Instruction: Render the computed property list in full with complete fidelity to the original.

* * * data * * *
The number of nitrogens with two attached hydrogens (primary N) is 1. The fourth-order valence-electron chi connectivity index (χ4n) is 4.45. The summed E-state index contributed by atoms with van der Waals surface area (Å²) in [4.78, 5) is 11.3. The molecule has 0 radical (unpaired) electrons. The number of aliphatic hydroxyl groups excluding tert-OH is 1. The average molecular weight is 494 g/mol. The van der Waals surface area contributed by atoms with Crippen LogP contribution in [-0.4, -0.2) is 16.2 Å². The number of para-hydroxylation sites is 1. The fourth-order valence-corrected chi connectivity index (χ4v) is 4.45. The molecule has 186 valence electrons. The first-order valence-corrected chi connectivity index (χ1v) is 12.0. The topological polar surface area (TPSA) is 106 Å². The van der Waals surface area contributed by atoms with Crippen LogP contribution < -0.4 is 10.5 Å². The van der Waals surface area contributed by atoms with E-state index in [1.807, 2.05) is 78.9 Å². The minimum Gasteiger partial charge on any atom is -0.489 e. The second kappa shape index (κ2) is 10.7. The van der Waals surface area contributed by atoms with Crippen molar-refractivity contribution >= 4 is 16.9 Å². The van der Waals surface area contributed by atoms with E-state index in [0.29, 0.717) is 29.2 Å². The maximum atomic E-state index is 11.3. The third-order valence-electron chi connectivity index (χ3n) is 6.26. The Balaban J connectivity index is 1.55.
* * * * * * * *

The number of nitrogens with two attached hydrogens (primary N) is 1. The fourth-order valence-electron chi connectivity index (χ4n) is 4.45. The summed E-state index contributed by atoms with van der Waals surface area (Å²) in [4.78, 5) is 11.3. The molecule has 0 radical (unpaired) electrons. The number of aliphatic hydroxyl groups excluding tert-OH is 1. The average molecular weight is 494 g/mol. The van der Waals surface area contributed by atoms with Crippen LogP contribution in [-0.4, -0.2) is 16.2 Å². The number of para-hydroxylation sites is 1. The fourth-order valence-corrected chi connectivity index (χ4v) is 4.45. The molecule has 186 valence electrons. The first-order valence-corrected chi connectivity index (χ1v) is 12.0. The topological polar surface area (TPSA) is 106 Å². The van der Waals surface area contributed by atoms with Crippen LogP contribution < -0.4 is 10.5 Å². The van der Waals surface area contributed by atoms with E-state index in [1.807, 2.05) is 78.9 Å². The minimum Gasteiger partial charge on any atom is -0.489 e. The second kappa shape index (κ2) is 10.7. The van der Waals surface area contributed by atoms with Crippen molar-refractivity contribution >= 4 is 16.9 Å². The van der Waals surface area contributed by atoms with E-state index in [0.29, 0.717) is 29.2 Å². The maximum atomic E-state index is 11.3. The third-order valence-electron chi connectivity index (χ3n) is 6.26. The Balaban J connectivity index is 1.55.